PROFILE — Teen turns old fishing nets into nautical art

Story by CBC Kids News • 2021-05-18 06:00

All proceeds go to wildlife charities

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Natalie McIntosh


London, Ontario



Claim to fame

An Ontario teen is making waves by turning old fishing gear into new and nautical treasures.

Since last year, Natalie McIntosh, 15, has been taking lost or discarded fishing nets and rope and transforming them into bracelets, rope art, mats, bowls, baskets and necklaces.

She’s also been donating all of the proceeds from her non-profit business, called Nautical Waters, to charity.

Colourful frayed rope in a pile

A collection of lobster rope from southwest Nova Scotia that was donated to Natalie to turn into works of art. (Image credit: nautical.waters/Instagram)

How it started

Last year, Natalie was working on an assignment for her science, technology, engineering and mathematics (STEM) class.

As part of the assignment, she started learning about ghost nets, which are fishing nets that have been left or lost in the ocean by people who fish.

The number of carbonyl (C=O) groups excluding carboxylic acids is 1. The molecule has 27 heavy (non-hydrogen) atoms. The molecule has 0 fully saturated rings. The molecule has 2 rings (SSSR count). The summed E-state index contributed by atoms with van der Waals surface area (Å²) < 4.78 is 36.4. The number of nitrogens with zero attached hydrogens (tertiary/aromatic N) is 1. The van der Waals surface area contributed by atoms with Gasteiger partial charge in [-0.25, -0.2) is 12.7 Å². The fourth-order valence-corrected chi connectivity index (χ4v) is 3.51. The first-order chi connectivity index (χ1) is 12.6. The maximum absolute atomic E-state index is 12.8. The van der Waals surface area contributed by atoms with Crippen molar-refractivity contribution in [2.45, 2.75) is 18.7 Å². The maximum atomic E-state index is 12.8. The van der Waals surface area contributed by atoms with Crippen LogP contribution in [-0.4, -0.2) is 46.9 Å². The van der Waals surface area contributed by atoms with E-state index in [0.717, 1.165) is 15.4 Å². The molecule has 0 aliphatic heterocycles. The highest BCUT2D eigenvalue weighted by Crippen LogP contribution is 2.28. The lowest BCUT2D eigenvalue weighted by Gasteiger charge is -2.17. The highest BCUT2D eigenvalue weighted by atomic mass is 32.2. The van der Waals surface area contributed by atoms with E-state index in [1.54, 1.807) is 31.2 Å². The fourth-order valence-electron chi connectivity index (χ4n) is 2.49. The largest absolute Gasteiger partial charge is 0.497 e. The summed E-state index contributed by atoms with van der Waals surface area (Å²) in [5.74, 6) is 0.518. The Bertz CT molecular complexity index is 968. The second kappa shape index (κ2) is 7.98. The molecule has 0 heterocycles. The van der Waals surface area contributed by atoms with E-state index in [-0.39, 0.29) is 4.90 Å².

“They have huge effects on our environment. They can kill coral reefs and many animals,” said Natalie.

“It's something like 46 per cent of the Pacific garbage patch is ghost gear.”

The Great Pacific Garbage Patch is a huge collection of trash floating in the Pacific Ocean between Hawaii and California.

Natalie told her mom she wanted to do something to help.

Nautical Waters

She got in touch with a handful of charities, including the Emerald Sea Protection Society in British Columbia and Coastal Action in Nova Scotia.

A bowl made from rope that looks almost like an elegant bird's nest

This ‘nautical bowl’ is made from almost 40 feet of discarded fishing rope from southwestern Nova Scotia. (Image credit: nautical.waters/Instagram)

After getting some shipments of ghost nets and rope from those organizations, Natalie, with the help of her family, started turning the discarded gear into new artworks.

“We've made bracelets, rope art, mats, bowls, baskets, and we've made necklaces, which also use beach glass in them,” she said.

Natalie created this artwork to be reminiscent of the red sand beaches in Prince Edward Island, transitioning from sandy red into wavy blue. (Image credit: nautical.waters/Instagram)

Natalie then started selling the artworks on Etsy, the crafty buying and selling website.

She donated all of her profits — minus a small chunk of change to cover supplies — to the charities that donated fishing supplies to her.

Natalie said she hopes to continue her passion for ocean life, with plans to study marine biology in university.

With files from Rebecca Zandbergen/CBC
TOP IMAGE CREDIT: nautical.waters/Instagram

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